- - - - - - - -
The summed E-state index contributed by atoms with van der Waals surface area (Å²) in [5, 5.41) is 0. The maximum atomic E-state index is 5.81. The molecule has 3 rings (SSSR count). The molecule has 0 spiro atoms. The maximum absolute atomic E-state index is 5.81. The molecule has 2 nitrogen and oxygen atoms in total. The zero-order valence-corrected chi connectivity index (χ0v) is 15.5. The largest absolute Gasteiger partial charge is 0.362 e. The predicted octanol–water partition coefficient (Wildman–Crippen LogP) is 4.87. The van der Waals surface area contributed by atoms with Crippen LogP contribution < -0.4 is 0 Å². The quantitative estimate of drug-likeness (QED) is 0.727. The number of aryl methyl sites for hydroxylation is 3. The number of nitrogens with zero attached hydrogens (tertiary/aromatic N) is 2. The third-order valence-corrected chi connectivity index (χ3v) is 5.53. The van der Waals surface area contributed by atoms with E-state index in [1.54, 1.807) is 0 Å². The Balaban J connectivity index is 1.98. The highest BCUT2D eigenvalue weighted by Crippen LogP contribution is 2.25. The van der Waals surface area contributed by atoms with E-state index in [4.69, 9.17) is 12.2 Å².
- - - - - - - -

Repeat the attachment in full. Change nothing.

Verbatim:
The summed E-state index contributed by atoms with van der Waals surface area (Å²) in [5, 5.41) is 0. The maximum atomic E-state index is 5.81. The molecule has 3 rings (SSSR count). The molecule has 0 spiro atoms. The maximum absolute atomic E-state index is 5.81. The molecule has 2 nitrogen and oxygen atoms in total. The zero-order valence-corrected chi connectivity index (χ0v) is 15.5. The largest absolute Gasteiger partial charge is 0.362 e. The predicted octanol–water partition coefficient (Wildman–Crippen LogP) is 4.87. The van der Waals surface area contributed by atoms with Crippen LogP contribution < -0.4 is 0 Å². The quantitative estimate of drug-likeness (QED) is 0.727. The number of aryl methyl sites for hydroxylation is 3. The number of nitrogens with zero attached hydrogens (tertiary/aromatic N) is 2. The third-order valence-corrected chi connectivity index (χ3v) is 5.53. The van der Waals surface area contributed by atoms with E-state index in [1.54, 1.807) is 0 Å². The Balaban J connectivity index is 1.98. The highest BCUT2D eigenvalue weighted by Crippen LogP contribution is 2.25. The van der Waals surface area contributed by atoms with E-state index in [4.69, 9.17) is 12.2 Å².